HANOI - Vietnamese zoos are aggressively importing South African rhino and other wildlife.
Some conservationists are worried Asian nations may be breeding the animals to farm their horns, but others say it is not such a bad idea, as it would save rhino from extinction.
Vietnam’s last native rhino was killed in 2010, and since then the nation has been importing them from South African game reserves – allegedly for educational purposes.
“There are 26 rhino in Vietnam. They are all legally imported from South Africa,” said Nguyen Quan of the Vietnam Wildlife Crime Unit.
They are not the only South African game in Vietnam.
Bai Son Park better resembles a prison than a zoo. All of the giraffe, zebra, hyenas, lions and giraffe are from South Africa. The fear amongst some conservationists is that they are being bred for a time when the sales of wildlife parts is legalised.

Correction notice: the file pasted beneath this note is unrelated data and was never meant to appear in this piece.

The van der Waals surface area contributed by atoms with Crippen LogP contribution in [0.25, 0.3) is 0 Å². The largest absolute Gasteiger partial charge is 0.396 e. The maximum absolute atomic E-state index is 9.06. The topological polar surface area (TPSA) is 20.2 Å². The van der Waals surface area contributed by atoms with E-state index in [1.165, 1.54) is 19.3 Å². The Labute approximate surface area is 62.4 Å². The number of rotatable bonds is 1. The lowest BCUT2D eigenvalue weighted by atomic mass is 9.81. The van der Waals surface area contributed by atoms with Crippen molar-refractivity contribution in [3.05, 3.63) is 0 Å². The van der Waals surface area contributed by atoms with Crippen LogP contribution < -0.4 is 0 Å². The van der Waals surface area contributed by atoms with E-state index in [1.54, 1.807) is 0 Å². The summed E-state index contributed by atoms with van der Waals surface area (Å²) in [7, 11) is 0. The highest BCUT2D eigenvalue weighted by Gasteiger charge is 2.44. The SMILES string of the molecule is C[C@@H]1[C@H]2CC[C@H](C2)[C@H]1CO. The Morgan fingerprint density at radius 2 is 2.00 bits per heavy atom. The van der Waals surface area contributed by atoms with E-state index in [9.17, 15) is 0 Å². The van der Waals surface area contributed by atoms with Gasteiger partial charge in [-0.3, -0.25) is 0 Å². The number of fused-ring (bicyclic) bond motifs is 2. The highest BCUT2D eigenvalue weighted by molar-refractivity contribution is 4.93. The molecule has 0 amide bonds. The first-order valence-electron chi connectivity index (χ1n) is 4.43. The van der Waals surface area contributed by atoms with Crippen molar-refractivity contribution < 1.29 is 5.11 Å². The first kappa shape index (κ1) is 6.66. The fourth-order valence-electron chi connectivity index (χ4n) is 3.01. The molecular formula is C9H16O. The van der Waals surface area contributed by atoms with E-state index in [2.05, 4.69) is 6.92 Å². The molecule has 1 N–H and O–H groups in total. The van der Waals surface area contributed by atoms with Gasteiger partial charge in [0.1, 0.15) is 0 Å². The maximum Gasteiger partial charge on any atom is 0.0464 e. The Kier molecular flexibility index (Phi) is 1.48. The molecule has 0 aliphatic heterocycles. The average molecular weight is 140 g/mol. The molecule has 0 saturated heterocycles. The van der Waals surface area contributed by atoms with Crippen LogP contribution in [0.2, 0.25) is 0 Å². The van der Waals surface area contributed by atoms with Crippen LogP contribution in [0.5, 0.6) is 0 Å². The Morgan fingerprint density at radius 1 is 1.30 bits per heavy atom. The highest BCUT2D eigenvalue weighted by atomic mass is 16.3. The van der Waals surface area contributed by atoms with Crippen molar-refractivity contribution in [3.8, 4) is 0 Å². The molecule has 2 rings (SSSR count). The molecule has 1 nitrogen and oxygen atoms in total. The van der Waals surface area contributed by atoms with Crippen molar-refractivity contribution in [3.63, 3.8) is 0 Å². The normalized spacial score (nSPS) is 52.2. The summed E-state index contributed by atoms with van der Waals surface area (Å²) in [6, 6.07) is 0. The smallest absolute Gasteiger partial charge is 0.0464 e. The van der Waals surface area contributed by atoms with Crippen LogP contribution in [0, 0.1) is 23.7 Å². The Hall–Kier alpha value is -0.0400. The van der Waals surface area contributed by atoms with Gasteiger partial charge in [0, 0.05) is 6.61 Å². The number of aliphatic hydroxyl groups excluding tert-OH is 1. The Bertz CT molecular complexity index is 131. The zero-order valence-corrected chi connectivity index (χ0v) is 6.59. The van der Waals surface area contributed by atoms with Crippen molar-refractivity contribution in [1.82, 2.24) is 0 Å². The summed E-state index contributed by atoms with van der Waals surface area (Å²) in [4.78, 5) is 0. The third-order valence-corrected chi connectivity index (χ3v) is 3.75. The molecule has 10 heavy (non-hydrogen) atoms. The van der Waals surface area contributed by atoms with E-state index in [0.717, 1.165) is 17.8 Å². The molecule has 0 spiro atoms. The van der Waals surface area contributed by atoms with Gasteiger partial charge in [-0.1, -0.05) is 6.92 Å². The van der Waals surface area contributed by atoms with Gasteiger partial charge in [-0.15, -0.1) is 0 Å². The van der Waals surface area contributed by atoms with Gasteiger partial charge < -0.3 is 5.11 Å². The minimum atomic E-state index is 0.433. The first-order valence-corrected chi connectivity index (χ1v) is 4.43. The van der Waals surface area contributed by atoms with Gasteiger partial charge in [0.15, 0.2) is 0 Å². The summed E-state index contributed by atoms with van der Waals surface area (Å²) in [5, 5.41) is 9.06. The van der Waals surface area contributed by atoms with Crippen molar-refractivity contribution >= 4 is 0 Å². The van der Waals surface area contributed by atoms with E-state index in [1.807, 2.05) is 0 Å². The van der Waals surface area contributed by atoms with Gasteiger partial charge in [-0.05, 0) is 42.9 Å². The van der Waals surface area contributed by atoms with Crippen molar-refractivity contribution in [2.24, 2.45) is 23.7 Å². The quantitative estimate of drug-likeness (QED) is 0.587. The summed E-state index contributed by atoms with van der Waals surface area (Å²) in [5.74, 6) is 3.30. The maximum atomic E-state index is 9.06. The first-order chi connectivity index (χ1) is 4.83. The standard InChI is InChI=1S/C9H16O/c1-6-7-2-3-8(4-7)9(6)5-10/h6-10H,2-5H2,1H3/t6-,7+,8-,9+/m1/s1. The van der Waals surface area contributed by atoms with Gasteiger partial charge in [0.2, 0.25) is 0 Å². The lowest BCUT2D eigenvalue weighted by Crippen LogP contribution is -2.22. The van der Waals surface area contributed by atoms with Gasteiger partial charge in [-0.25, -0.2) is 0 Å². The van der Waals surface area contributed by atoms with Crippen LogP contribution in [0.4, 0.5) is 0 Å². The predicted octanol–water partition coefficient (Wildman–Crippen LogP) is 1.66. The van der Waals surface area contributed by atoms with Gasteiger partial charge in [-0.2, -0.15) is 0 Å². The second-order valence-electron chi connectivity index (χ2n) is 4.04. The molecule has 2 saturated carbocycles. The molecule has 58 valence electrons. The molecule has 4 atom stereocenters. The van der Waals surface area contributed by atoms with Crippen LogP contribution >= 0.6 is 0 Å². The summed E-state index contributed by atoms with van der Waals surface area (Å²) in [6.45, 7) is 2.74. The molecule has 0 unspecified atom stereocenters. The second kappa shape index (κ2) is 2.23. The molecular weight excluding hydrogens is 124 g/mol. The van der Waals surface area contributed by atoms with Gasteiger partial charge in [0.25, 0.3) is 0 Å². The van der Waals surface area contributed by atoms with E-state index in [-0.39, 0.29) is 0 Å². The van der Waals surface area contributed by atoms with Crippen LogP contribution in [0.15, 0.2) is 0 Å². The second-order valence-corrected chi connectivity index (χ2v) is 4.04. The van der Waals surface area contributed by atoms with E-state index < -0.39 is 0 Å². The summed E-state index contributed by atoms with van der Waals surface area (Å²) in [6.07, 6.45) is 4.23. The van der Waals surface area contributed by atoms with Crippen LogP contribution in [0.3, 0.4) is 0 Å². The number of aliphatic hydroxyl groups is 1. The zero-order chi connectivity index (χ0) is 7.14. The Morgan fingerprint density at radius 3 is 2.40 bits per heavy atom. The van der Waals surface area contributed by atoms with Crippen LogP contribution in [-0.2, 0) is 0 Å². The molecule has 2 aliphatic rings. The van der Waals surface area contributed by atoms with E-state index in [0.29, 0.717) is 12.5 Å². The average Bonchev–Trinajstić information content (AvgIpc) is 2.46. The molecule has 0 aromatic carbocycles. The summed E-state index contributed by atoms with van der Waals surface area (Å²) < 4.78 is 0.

“We are concerned. There are too many rhino here for a zoo and we now suspect they are breeding for farming,” said Douglas Hendrie of Education for Nature Vietnam
But many conservationists believe farming rhino for their horns, like cows, could save the species. Made of keratin, the horns grow back every four years.
“Theoretically if there was a very strict control on sale of rhino horn, it’s something to look at,” suggested Andrew Paterson of Rhinose Foundation.
But the risks are great.
What if Vietnam’s 90 million people develop an appetite for rhino horn? And could supply meet the potential demand of 1.3 billion people in neighbouring China?
It would be also be difficult for authorities to tell the difference between legal and illegal horns.
The sale of rhino horn has been banned internationally for 30 years.
South Africa is home to 90% of the world’s rhino.
If government decides the trade could save the species from extinction, it could convince Cites to legalise sales.